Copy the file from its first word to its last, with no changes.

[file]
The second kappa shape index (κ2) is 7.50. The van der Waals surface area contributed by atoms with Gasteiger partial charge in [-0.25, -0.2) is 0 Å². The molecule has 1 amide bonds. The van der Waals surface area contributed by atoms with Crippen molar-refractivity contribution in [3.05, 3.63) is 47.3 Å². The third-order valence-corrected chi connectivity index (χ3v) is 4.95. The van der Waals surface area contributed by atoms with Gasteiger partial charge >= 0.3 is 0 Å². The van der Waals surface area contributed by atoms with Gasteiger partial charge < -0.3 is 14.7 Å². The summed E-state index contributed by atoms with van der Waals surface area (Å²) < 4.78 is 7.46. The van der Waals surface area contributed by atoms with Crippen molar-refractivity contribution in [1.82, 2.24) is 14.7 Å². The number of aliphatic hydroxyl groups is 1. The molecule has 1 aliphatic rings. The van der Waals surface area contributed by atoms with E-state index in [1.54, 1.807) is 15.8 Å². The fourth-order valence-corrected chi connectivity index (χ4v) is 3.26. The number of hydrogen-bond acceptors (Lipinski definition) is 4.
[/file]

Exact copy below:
The second kappa shape index (κ2) is 7.50. The van der Waals surface area contributed by atoms with Gasteiger partial charge in [-0.25, -0.2) is 0 Å². The molecule has 1 amide bonds. The van der Waals surface area contributed by atoms with Crippen molar-refractivity contribution in [3.05, 3.63) is 47.3 Å². The third-order valence-corrected chi connectivity index (χ3v) is 4.95. The van der Waals surface area contributed by atoms with Gasteiger partial charge >= 0.3 is 0 Å². The van der Waals surface area contributed by atoms with Gasteiger partial charge < -0.3 is 14.7 Å². The summed E-state index contributed by atoms with van der Waals surface area (Å²) < 4.78 is 7.46. The van der Waals surface area contributed by atoms with Crippen molar-refractivity contribution in [1.82, 2.24) is 14.7 Å². The number of aliphatic hydroxyl groups is 1. The molecule has 1 aliphatic rings. The van der Waals surface area contributed by atoms with E-state index in [1.54, 1.807) is 15.8 Å². The fourth-order valence-corrected chi connectivity index (χ4v) is 3.26. The number of hydrogen-bond acceptors (Lipinski definition) is 4.